Stephen Gardiner’s book A Perfect Moral Storm: The Ethical Tragedy of Climate Change is influential in environmental ethics. Climate change is the most intractable environmental issue. It is not only a technical, economic, and political challenge, but also a moral one. It poses a great challenge for us as to what we should do at both individual and collective levels. Rather than providing solutions to climate change, Gardiner’s goal is to identify the problem properly. He is right: having a proper understanding of the problem is the first step toward finding a solution.
Gardiner aptly uses the term “a perfect moral storm” to capture the significant climate change problem as the confluence of three major practical and theoretical storms. The first is the global dimension of climate change. Around the world people emit greenhouse gasses and these concentrations accumulate in the atmosphere as a whole and affect living conditions everywhere. Moreover, there is no overarching global governance to ensure everyone work together and do his or her part in curbing behaviors or lifestyles that exacerbate climate change. The problem here reflects the famous Prisoner’s dilemma: It is collectively rational to cooperate and restrict overall pollution. Each agent prefers the outcome produced by everyone restricting his or her individual pollution over the outcome produced by no one doing so. Yet it is also individually rational not to restrict one’s own pollution. When each agent has the power to decide whether or not she will restrict her pollution, each prefers no to do so, whatever the others do. Yet the following four factors aggravate the situation: first, the uncertainty about the precise magnitude and distribution of effects, especially at the national level. Second, economic interests: Burning fossil fuel supports existing economics. Third, status quo bias in the face of uncertainty. And lastly, the rich versus the poor. Acting on climate change creates a moral risk for the rich and developed countries, because it reminds them that they also have responsibility to address issues such as global poverty and human rights violation. If they don’t want to engage in these issues, this seems to offer them a reason to avoid the climate change issue.
The second storm that contributes to the perfect moral storm is the intergenerational dimension of climate change. Carbon dioxide is long-lived, thus decisions about reducing emissions involve concern for future generations. Although very few of us would openly advocate giving no concern for future generations, we often harbor (perhaps unintentionally) bias toward the present. The very fact that the benefit is enjoyed by the present while the cost is suffered by the future only contributes to our lack of incentive to act now. However, climate change is aggregative. If we delay handling it, it only adds extra costs. Our inaction or ineffective action in fact violates the harm principle in ethics by making future generations suffer unnecessarily.
The last serious difficulty that contributes to the perfect moral storm is theoretical. We are ill equipped to deal with many problems characteristic of the long-term future. Scholars in the humanities (and ethicists in particular) have yet to articulate a compelling picture of climate change that allows moral sensitivity, compassion, and care that transcends the boundaries of nations and different generations to surface and to provide guidance for effective action.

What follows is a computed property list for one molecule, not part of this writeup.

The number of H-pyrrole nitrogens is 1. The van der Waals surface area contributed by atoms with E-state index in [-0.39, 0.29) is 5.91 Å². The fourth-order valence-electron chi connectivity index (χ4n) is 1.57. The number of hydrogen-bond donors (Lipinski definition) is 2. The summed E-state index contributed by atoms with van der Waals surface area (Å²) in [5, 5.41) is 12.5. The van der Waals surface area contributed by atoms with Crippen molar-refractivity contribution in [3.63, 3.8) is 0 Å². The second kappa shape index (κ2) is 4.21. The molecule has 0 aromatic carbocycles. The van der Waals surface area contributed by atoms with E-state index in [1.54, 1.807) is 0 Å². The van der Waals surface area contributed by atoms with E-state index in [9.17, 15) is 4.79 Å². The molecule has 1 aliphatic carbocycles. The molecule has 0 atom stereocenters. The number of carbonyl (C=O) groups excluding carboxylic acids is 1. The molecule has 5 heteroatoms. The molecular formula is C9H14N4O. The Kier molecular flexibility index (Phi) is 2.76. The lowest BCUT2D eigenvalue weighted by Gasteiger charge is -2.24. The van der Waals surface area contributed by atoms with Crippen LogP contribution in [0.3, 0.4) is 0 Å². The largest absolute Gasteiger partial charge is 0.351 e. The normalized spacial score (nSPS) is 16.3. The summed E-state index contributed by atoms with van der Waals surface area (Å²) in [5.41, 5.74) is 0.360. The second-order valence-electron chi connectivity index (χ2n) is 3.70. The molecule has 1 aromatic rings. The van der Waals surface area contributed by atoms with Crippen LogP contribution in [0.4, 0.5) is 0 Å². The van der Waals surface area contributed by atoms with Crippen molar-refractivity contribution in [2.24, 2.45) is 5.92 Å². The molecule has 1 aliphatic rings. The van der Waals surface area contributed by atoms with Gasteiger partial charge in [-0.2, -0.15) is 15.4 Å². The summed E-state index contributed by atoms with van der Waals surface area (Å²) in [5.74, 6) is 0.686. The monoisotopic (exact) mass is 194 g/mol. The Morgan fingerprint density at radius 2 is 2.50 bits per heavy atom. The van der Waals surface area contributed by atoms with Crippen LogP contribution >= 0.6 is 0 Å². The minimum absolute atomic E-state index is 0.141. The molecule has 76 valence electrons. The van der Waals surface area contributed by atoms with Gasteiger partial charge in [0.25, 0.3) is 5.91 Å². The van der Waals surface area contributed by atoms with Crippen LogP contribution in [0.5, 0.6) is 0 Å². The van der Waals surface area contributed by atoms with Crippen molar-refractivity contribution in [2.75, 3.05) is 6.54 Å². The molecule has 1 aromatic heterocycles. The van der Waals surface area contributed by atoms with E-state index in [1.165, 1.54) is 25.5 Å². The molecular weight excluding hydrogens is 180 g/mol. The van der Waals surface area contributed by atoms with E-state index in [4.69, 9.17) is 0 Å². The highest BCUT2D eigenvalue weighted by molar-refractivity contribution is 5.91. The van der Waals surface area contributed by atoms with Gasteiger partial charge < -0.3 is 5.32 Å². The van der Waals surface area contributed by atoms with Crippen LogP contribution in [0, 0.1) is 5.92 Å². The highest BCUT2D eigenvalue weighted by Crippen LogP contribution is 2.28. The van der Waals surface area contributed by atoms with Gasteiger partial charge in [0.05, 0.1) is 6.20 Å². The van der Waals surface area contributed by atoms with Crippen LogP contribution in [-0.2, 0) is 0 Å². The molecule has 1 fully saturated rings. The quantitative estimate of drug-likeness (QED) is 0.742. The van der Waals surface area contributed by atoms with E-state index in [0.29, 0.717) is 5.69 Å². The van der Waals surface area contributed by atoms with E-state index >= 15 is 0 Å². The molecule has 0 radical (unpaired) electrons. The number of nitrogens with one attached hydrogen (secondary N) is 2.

Gardiner argues that these three storms—the global, the intergenerational, and the theoretical—together makes us extremely vulnerable to moral corruption. By moral corruption he means the following behavior or tendency: complacency, unreasonable doubt, selective attention, delusion, pandering, false witness, and hypocrisy. He argues that we are particularly vulnerable to unreasonable doubt, because we tend to behave in a way that the more evidence we get, the more we demand, and yet the more reckless our behavior becomes. Selective attention seems to me equally damaging as the unreasonable doubt. Gardiner thinks that by drawing our attention to the global storm, not the intergeneration one, we avoid appearing overly selfish, thereby off the hook and do not address the real issue at all.
His discussion of moral corruption reminds me of virtue ethics. Very roughly, virtue ethics is a moral theory that says virtue or moral character is the focal point of morality—what we should do is understood in terms of virtue. In fact Gardiner points out that virtue ethics is the precedent of his project in ethics. “Who we are” is not just a significant ethical issue, it also has considerable bearing on climate change. However, given his goal in this book is to analyze and present the problem properly, he does not develop a full-blown application of virtue ethics in climate change.
Reading this book can be frustrating and even depressing, as the reader realizes how devastating the whole problem is and how ill equipped we are—not only our rational capacity is limited but also the way we exercise our rational capacity at both individual and collective levels. But, as Gardiner intends to show, adequately understanding the problem is the first step toward solving it. Moreover, most learning and improvement of oneself starts with the painful recognition of one’s own deficiency. We need this thought-provoking book with subtle analysis in order to adequately and efficiently address climate change.
Sherry Ya-Yun Kao is a PhD candidate in philosophy at Rice University with a specialization in normative ethics and value theory. She is interested in social and political philosophy, history of ethics, applied ethics (esp. biomedical ethics and environmental philosophy), and comparative Western and Chinese ethical theories.